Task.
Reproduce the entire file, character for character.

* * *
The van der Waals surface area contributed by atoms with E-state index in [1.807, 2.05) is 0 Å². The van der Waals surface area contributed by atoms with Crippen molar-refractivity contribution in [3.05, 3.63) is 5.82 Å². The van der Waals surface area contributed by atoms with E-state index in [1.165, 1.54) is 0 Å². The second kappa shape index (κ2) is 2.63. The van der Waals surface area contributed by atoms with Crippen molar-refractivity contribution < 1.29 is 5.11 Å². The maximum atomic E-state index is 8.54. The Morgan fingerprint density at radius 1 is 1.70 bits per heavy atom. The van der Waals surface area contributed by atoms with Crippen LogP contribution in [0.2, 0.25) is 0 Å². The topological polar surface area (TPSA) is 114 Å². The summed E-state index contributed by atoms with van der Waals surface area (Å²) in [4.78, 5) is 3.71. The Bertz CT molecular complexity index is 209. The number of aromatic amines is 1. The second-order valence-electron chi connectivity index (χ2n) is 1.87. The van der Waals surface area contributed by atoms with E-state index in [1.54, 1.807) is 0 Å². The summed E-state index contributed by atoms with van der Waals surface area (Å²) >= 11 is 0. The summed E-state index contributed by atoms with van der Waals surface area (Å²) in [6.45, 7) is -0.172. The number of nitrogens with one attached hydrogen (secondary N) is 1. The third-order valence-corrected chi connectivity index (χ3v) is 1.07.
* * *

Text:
The van der Waals surface area contributed by atoms with E-state index in [1.807, 2.05) is 0 Å². The van der Waals surface area contributed by atoms with Crippen molar-refractivity contribution in [3.05, 3.63) is 5.82 Å². The van der Waals surface area contributed by atoms with E-state index in [1.165, 1.54) is 0 Å². The second kappa shape index (κ2) is 2.63. The van der Waals surface area contributed by atoms with Crippen molar-refractivity contribution < 1.29 is 5.11 Å². The maximum atomic E-state index is 8.54. The Morgan fingerprint density at radius 1 is 1.70 bits per heavy atom. The van der Waals surface area contributed by atoms with Crippen LogP contribution in [0.2, 0.25) is 0 Å². The topological polar surface area (TPSA) is 114 Å². The summed E-state index contributed by atoms with van der Waals surface area (Å²) in [4.78, 5) is 3.71. The Bertz CT molecular complexity index is 209. The number of aromatic amines is 1. The second-order valence-electron chi connectivity index (χ2n) is 1.87. The van der Waals surface area contributed by atoms with E-state index in [1.54, 1.807) is 0 Å². The summed E-state index contributed by atoms with van der Waals surface area (Å²) >= 11 is 0. The summed E-state index contributed by atoms with van der Waals surface area (Å²) in [6.45, 7) is -0.172. The number of nitrogens with one attached hydrogen (secondary N) is 1. The third-order valence-corrected chi connectivity index (χ3v) is 1.07.